Here are some excerpts related to shadowing from The Guardian's takedown of egotism in construction…
In 2013, Warren St John, a writer who lives near Central Park, began campaigning for a moratorium on new skyscrapers immediately south of the park; his concern was that playgrounds and ballfields would increasingly be in shadow…
The city was overtaken by banal, sheer towers set in plazas that offered very little to the public and, given the height of the new buildings, were often in shadow…
Not only are these new towers casting long shadows on Central Park; they are turning the New York skyline, for most of the 20th century a kind of ziggurat with the Empire State Building as its peak, into a jumble…
Housing loses to sunshine in a S.F. gentrification battle | via @SFGate
SAN FRANCISCO, CA - Two ideals — more housing and sunny parks — are on a collision course in a San Francisco neighborhood primed for development. The city’s Recreation and Parks Commission is setting a possible precedent by blocking a small condo project that will shadow a prized outdoor parcel for nearly an hour on summer evenings.
The upshot is a win for a measure passed by voters in 1984 to protect parks against chilly shadows thrown by tall buildings. The decision will protect a basketball court and grassy hill at Victoria Manalo Draves Park at Sixth and Folsom streets.
It’s a modest and notable win for the South of Market neighborhood worried about losing ground to building plans around a popular gathering spot. But it raises another issue that underscores the problem with the motherhood issue of sunlight protection.
The rejected project totaled only nine units. But two others in the works total 92 and 116 units respectively, a sizable addition to the city’s costly housing market. These plans may also be stalled by the sunshine rule if a city commission decides the impacts are “substantial,” a decidedly vague standard.
Last year sets global record for number of tall buildings | Construction Canada
Last year marked the completion of a record number of skyscrapers around the world.
The Council on Tall Buildings and Urban Habitat (CTBUH) released its annual “Tall Buildings Data Research Report,” listing 97 buildings with heights of 200 m (656 ft) or more completed in 2014, beating 2011’s record of 81 buildings.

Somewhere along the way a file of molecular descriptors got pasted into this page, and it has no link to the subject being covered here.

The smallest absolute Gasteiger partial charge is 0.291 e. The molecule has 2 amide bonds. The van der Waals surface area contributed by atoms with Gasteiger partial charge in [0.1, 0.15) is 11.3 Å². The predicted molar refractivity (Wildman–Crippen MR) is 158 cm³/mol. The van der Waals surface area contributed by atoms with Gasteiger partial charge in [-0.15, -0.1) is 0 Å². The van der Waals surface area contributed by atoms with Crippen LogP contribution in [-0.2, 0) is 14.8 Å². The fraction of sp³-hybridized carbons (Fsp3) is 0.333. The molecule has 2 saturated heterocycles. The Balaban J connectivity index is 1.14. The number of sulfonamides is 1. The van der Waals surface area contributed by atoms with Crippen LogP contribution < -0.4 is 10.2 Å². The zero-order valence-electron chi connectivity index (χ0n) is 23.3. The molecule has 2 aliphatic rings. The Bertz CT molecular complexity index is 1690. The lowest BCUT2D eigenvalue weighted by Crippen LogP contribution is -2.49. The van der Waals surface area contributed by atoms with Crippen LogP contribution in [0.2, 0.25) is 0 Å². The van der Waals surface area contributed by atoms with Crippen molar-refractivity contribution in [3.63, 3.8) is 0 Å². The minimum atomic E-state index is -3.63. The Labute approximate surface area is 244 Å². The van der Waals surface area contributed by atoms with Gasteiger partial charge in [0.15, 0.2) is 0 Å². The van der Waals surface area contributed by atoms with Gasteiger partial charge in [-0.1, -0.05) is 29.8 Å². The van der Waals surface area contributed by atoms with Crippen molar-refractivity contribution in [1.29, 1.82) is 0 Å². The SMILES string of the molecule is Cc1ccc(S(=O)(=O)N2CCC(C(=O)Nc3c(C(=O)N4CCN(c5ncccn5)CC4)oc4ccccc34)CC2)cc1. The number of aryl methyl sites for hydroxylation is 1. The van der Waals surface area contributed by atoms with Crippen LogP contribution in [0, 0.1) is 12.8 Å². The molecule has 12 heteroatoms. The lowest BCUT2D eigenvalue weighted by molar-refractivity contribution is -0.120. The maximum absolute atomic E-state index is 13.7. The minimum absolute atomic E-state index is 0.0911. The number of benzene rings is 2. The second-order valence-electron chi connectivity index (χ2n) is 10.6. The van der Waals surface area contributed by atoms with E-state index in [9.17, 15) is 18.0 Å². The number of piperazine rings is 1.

Since 2000, the number of 200 m or higher buildings has grown from 266 to 935. Out of the 97 buildings built last year, 11 were deemed ‘supertalls’ (buildings of 300 m [984 ft] or more), bringing the worldwide total to 85. The tallest building completed in 2014 was One World Trade Center in New York City, standing 541 m (1775 ft) high.
CTBUH said 2014 was “the tallest year ever,” reporting the total height of all skyscrapers as a record 23,333 m (76,552 ft).
The report also stated 76 per cent of buildings were built in Asia, with China claiming 58. In Canada, three Toronto structures made the list:
- The L Tower at 205 m (673 ft);
- Aura at 272 m (892 ft); and
- Ice Condos at York Centre at 202 m (664 ft)…
Commissioners discuss possible wind moratorium in secret | via @michigansthumb
BAD AXE, MI - After meeting behind closed doors Tuesday to hear legal advice on putting a halt to wind energy development in the county for the next six months, county commissioners plan to open the discussion to the public next week…
Both Commissioners Clark Elftman and John Bodis cited open dialogue as part of the reason why they voted no on going into closed session…
Bodis, along with other residents, commissioners and an acoustics firm hired to conduct sound testing for the county, say the county’s wind ordinance is deficient and should be revised. Setbacks from property, turbine noise and shadow flicker should be areas to revise, according to Bodis…
Shadow-reducing design >
MVRDV designs a tower with a twist | via @gizmag
VIENNA, AUSTRIA - MVRDV has good form for producing visually-interesting architecture (take the Glass Farm and Rotterdam Markthal, for example). The Dutch firm is set to continue this trend with a new tower in Vienna that twists dramatically, to produce an almost hourglass-like shape…